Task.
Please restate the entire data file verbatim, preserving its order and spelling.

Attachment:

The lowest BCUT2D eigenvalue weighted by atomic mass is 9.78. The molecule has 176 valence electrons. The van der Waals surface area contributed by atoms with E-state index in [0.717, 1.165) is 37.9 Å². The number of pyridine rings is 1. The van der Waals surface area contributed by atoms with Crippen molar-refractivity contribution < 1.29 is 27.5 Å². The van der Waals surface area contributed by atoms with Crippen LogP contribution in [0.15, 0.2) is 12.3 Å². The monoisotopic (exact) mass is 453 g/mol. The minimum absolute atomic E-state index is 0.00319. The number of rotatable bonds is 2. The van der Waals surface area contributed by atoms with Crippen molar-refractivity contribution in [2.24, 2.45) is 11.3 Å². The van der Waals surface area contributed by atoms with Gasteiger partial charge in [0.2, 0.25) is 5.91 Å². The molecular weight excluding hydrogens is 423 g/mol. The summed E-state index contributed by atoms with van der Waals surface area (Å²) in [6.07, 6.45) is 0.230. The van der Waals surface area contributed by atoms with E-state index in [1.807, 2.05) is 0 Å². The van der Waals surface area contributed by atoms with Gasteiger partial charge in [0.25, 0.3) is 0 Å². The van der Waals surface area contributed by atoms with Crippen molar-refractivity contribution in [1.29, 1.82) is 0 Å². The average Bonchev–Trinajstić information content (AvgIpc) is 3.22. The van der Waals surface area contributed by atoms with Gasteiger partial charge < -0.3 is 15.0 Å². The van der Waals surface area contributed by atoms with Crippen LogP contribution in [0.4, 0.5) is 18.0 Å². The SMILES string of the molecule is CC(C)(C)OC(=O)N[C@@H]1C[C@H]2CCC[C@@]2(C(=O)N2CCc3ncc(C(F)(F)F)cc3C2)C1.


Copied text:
The lowest BCUT2D eigenvalue weighted by atomic mass is 9.78. The molecule has 176 valence electrons. The van der Waals surface area contributed by atoms with E-state index in [0.717, 1.165) is 37.9 Å². The number of pyridine rings is 1. The van der Waals surface area contributed by atoms with Crippen molar-refractivity contribution < 1.29 is 27.5 Å². The van der Waals surface area contributed by atoms with Crippen LogP contribution in [0.15, 0.2) is 12.3 Å². The monoisotopic (exact) mass is 453 g/mol. The minimum absolute atomic E-state index is 0.00319. The number of rotatable bonds is 2. The van der Waals surface area contributed by atoms with Crippen molar-refractivity contribution in [2.24, 2.45) is 11.3 Å². The van der Waals surface area contributed by atoms with Gasteiger partial charge in [0.2, 0.25) is 5.91 Å². The molecular weight excluding hydrogens is 423 g/mol. The summed E-state index contributed by atoms with van der Waals surface area (Å²) in [6.07, 6.45) is 0.230. The van der Waals surface area contributed by atoms with E-state index in [1.807, 2.05) is 0 Å². The van der Waals surface area contributed by atoms with Gasteiger partial charge in [0.25, 0.3) is 0 Å². The van der Waals surface area contributed by atoms with Crippen molar-refractivity contribution in [1.29, 1.82) is 0 Å². The average Bonchev–Trinajstić information content (AvgIpc) is 3.22. The van der Waals surface area contributed by atoms with Gasteiger partial charge < -0.3 is 15.0 Å². The van der Waals surface area contributed by atoms with Crippen LogP contribution in [0.4, 0.5) is 18.0 Å². The SMILES string of the molecule is CC(C)(C)OC(=O)N[C@@H]1C[C@H]2CCC[C@@]2(C(=O)N2CCc3ncc(C(F)(F)F)cc3C2)C1.